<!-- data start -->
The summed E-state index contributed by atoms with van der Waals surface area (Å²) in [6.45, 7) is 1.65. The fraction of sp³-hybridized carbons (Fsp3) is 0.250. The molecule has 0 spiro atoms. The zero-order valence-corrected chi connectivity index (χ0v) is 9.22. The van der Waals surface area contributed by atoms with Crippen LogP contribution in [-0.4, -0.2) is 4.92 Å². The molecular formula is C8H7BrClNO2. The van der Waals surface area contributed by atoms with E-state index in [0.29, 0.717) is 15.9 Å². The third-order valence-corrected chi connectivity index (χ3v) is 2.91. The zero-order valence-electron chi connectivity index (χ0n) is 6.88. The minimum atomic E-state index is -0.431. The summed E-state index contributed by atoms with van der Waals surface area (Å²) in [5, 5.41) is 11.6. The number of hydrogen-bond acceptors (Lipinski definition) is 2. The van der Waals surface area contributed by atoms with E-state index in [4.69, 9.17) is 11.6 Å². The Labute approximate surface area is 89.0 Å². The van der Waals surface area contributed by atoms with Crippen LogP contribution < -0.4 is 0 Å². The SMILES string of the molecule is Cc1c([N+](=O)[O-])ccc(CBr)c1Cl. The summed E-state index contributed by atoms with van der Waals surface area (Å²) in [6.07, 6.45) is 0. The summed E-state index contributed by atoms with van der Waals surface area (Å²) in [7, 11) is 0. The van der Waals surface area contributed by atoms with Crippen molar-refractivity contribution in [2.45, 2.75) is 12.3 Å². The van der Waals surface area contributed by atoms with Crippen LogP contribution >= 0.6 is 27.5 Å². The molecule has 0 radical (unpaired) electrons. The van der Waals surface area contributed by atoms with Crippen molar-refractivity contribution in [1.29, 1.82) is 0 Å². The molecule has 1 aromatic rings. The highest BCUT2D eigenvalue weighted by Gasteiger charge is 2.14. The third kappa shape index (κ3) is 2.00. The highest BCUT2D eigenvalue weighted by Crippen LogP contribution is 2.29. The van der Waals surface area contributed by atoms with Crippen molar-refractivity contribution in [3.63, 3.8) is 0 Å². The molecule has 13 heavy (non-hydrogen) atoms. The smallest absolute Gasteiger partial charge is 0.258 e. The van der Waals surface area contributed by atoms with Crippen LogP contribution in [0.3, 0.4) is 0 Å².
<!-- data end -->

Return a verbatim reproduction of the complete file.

The summed E-state index contributed by atoms with van der Waals surface area (Å²) in [6.45, 7) is 1.65. The fraction of sp³-hybridized carbons (Fsp3) is 0.250. The molecule has 0 spiro atoms. The zero-order valence-corrected chi connectivity index (χ0v) is 9.22. The van der Waals surface area contributed by atoms with Crippen LogP contribution in [-0.4, -0.2) is 4.92 Å². The molecular formula is C8H7BrClNO2. The van der Waals surface area contributed by atoms with E-state index in [0.29, 0.717) is 15.9 Å². The third-order valence-corrected chi connectivity index (χ3v) is 2.91. The zero-order valence-electron chi connectivity index (χ0n) is 6.88. The minimum atomic E-state index is -0.431. The summed E-state index contributed by atoms with van der Waals surface area (Å²) in [5, 5.41) is 11.6. The number of hydrogen-bond acceptors (Lipinski definition) is 2. The van der Waals surface area contributed by atoms with E-state index in [4.69, 9.17) is 11.6 Å². The Labute approximate surface area is 89.0 Å². The van der Waals surface area contributed by atoms with Crippen LogP contribution < -0.4 is 0 Å². The SMILES string of the molecule is Cc1c([N+](=O)[O-])ccc(CBr)c1Cl. The summed E-state index contributed by atoms with van der Waals surface area (Å²) in [6.07, 6.45) is 0. The summed E-state index contributed by atoms with van der Waals surface area (Å²) in [7, 11) is 0. The van der Waals surface area contributed by atoms with Crippen molar-refractivity contribution in [2.45, 2.75) is 12.3 Å². The van der Waals surface area contributed by atoms with Crippen LogP contribution >= 0.6 is 27.5 Å². The molecule has 0 radical (unpaired) electrons. The van der Waals surface area contributed by atoms with Crippen molar-refractivity contribution in [1.29, 1.82) is 0 Å². The molecule has 1 aromatic rings. The highest BCUT2D eigenvalue weighted by Gasteiger charge is 2.14. The third kappa shape index (κ3) is 2.00. The highest BCUT2D eigenvalue weighted by Crippen LogP contribution is 2.29. The van der Waals surface area contributed by atoms with Crippen molar-refractivity contribution in [3.63, 3.8) is 0 Å². The molecule has 13 heavy (non-hydrogen) atoms. The smallest absolute Gasteiger partial charge is 0.258 e. The van der Waals surface area contributed by atoms with Crippen LogP contribution in [0.3, 0.4) is 0 Å².